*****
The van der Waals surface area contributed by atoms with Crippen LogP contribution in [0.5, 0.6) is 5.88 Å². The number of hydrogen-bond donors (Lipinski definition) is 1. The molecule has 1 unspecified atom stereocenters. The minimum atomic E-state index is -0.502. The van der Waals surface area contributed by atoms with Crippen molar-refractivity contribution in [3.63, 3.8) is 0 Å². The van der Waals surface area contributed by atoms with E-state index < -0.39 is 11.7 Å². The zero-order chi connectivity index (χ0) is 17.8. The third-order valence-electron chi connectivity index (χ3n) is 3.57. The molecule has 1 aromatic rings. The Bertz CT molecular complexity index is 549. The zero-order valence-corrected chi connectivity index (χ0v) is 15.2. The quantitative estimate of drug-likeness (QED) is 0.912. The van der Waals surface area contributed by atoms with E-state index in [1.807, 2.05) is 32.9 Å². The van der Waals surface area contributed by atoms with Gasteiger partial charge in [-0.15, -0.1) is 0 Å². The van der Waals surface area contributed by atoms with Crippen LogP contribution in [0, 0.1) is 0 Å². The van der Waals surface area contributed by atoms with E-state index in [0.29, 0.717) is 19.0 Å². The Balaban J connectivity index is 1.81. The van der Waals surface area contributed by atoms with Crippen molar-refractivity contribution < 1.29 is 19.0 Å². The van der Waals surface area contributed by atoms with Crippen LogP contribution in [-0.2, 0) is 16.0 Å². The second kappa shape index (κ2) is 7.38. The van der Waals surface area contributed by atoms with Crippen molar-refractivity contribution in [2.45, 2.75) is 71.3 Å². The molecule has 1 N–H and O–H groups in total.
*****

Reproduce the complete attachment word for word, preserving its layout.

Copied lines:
The van der Waals surface area contributed by atoms with Crippen LogP contribution in [0.5, 0.6) is 5.88 Å². The number of hydrogen-bond donors (Lipinski definition) is 1. The molecule has 1 unspecified atom stereocenters. The minimum atomic E-state index is -0.502. The van der Waals surface area contributed by atoms with Crippen molar-refractivity contribution in [3.63, 3.8) is 0 Å². The van der Waals surface area contributed by atoms with E-state index < -0.39 is 11.7 Å². The zero-order chi connectivity index (χ0) is 17.8. The third-order valence-electron chi connectivity index (χ3n) is 3.57. The molecule has 1 aromatic rings. The Bertz CT molecular complexity index is 549. The zero-order valence-corrected chi connectivity index (χ0v) is 15.2. The quantitative estimate of drug-likeness (QED) is 0.912. The van der Waals surface area contributed by atoms with E-state index in [1.807, 2.05) is 32.9 Å². The van der Waals surface area contributed by atoms with Gasteiger partial charge in [-0.15, -0.1) is 0 Å². The van der Waals surface area contributed by atoms with Crippen LogP contribution in [0, 0.1) is 0 Å². The van der Waals surface area contributed by atoms with E-state index in [0.29, 0.717) is 19.0 Å². The Balaban J connectivity index is 1.81. The van der Waals surface area contributed by atoms with Crippen molar-refractivity contribution < 1.29 is 19.0 Å². The van der Waals surface area contributed by atoms with Crippen LogP contribution in [-0.2, 0) is 16.0 Å². The second kappa shape index (κ2) is 7.38. The van der Waals surface area contributed by atoms with Crippen molar-refractivity contribution in [2.45, 2.75) is 71.3 Å². The molecule has 1 N–H and O–H groups in total.